Difference between revisions of "Wikitravel:Accommodation listings"
Revision as of 04:35, 23 September 2009
Creating an accommodation listing
For the sake of consistency Wikitravel has created listing tags that can be used to list hotels and other establishments. Accommodation listings should use the <sleep> tag, which makes it easy to ensure that formatting is perfect. The <sleep> tag can be inserted by clicking the "add listing" link within the Sleep section of an article or by clicking on the "Hotels:" link at the bottom of the edit page. Existing hotel listings may be updated by clicking on the "edit" link next to the listing. The format of a <sleep> looks like the following:
* <sleep name="Name of Place" alt="Local script" address="Address" directions="extra directions if necessary" phone="Phone" email="[email protected]" fax="Fax number" checkin="Time" checkout="Time" price="$lowprice-$highprice" url="http://www.hotel.example.com/"> One to three sentences about the service, atmosphere, view, rooms, what have you. </sleep>
The fields used in this tag are:
All fields above are optional except for "name". If you don't know some information, just leave in the empty field, so somebody else can fill it up later.
* <sleep name="Hotel Eldorado" alt="" address="Rue des Dames 18" directions="17th, metro: Place de Clichy" phone="'+33 1 4522 3521" email="[email protected]" fax="+33 1 4387 2597" checkin="" checkout="" price="23/39 Eur. - €49/79. (singles/doubles)" url="http://www.eldoradohotel.fr"> The Eldorado, a former maison de rendez-vous, was once home to the kept women of the 19th century bourgeois. Now a very cute no star hotel, its charm more than makes up for what it lacks in amenities (who needs a TV in Paris anyway?). The staff is super friendly, the decor is garage sale chic, and there’s a lovely courtyard that fills with neighbourhood hipsters on warm evenings. It also has a very good location & you can easily avoid the noise of Pigalle or Montmartre's high prices, but they’re within stumble distance if you decide to explore. For early risers breakfast (€5, until 10 am) is served in the attached restaurant/bar. Some English spoken, especially for those who pet the cat sprawled across the reception desk. </sleep>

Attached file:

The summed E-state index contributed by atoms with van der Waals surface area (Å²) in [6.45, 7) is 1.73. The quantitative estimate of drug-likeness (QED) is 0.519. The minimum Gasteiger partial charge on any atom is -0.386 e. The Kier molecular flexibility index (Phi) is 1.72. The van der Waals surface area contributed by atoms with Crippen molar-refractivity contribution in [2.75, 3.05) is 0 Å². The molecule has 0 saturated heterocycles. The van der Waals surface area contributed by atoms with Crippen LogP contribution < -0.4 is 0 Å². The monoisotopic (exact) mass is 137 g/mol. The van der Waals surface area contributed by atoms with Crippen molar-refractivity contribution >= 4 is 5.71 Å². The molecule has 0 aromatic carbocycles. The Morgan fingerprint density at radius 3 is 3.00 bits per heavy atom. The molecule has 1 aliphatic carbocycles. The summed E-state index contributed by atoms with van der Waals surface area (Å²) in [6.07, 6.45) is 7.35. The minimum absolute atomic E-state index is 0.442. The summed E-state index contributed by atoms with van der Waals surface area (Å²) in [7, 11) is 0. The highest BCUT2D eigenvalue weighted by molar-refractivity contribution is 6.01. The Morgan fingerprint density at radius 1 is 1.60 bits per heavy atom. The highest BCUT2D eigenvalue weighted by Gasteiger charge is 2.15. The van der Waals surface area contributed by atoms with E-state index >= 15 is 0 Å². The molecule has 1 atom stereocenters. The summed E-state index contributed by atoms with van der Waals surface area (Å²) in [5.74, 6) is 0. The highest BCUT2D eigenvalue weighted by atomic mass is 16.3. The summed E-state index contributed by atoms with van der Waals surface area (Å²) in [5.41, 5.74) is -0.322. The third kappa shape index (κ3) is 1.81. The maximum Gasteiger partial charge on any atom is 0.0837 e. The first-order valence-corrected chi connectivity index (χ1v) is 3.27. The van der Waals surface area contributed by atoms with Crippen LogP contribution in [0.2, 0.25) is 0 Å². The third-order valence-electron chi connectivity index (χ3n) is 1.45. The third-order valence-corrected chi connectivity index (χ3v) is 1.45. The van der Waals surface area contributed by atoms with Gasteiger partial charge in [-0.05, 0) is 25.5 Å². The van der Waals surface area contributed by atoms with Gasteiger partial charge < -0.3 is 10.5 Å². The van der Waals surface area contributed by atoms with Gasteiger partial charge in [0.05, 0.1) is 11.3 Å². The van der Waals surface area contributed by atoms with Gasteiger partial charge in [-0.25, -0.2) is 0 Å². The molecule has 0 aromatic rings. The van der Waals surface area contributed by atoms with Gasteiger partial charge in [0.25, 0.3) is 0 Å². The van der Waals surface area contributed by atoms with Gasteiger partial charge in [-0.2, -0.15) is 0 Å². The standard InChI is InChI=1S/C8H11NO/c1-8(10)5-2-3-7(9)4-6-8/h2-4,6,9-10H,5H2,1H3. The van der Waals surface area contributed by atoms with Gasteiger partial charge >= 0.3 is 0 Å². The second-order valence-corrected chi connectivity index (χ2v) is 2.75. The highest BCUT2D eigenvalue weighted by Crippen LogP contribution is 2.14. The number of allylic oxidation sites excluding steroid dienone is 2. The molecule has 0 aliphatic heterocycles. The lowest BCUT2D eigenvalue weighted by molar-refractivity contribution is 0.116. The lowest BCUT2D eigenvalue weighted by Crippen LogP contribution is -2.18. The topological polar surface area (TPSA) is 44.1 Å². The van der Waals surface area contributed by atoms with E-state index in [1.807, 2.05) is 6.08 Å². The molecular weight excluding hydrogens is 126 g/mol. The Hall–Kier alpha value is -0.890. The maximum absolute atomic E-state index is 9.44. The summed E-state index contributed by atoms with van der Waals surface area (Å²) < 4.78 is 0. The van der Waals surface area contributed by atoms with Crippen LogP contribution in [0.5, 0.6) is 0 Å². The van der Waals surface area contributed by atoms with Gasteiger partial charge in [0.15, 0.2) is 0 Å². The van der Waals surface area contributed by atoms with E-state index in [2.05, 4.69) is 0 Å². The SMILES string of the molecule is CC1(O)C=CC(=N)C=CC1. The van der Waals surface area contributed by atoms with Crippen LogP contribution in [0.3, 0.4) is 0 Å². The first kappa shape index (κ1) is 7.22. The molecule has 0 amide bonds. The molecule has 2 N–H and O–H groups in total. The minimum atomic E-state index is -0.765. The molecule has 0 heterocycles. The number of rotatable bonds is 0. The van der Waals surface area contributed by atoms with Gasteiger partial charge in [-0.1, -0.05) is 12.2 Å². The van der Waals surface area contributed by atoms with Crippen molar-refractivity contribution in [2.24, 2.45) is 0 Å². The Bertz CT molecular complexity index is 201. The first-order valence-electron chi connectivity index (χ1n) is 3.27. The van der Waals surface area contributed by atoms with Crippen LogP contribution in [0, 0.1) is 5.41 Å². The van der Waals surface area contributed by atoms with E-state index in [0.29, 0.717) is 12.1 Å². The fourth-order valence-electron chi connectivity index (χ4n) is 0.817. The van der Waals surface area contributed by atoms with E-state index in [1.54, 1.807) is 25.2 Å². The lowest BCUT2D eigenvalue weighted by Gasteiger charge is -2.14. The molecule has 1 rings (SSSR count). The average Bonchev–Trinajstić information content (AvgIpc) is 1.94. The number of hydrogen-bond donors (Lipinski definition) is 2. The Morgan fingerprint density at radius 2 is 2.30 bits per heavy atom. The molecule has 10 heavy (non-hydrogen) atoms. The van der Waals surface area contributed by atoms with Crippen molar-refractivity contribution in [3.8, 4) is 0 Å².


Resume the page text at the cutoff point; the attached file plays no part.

...shows up like this:
* <sleep name="Yinbo Hotel" alt="金波大酒店" address="135 Tiantong Road" directions="across the bridge on the north side of the Bund" phone="+86 21-63566288" email="" fax="+86 21-63257555" checkin="" checkout="" price="¥338" url=""> Typical nondescript mid-range hotel. </sleep>
...shows up like this:
Only accommodation used by travelers should be listed. That is apartments must be available for rentals of one week or less and must be in a location where travellers frequently rent cabins or apartments.
When a rental property is available to rent directly from the owner, it is preferred that the owner and property details should be given in any listing. In general we aim to put travellers in direct contact with the business they will be patronising.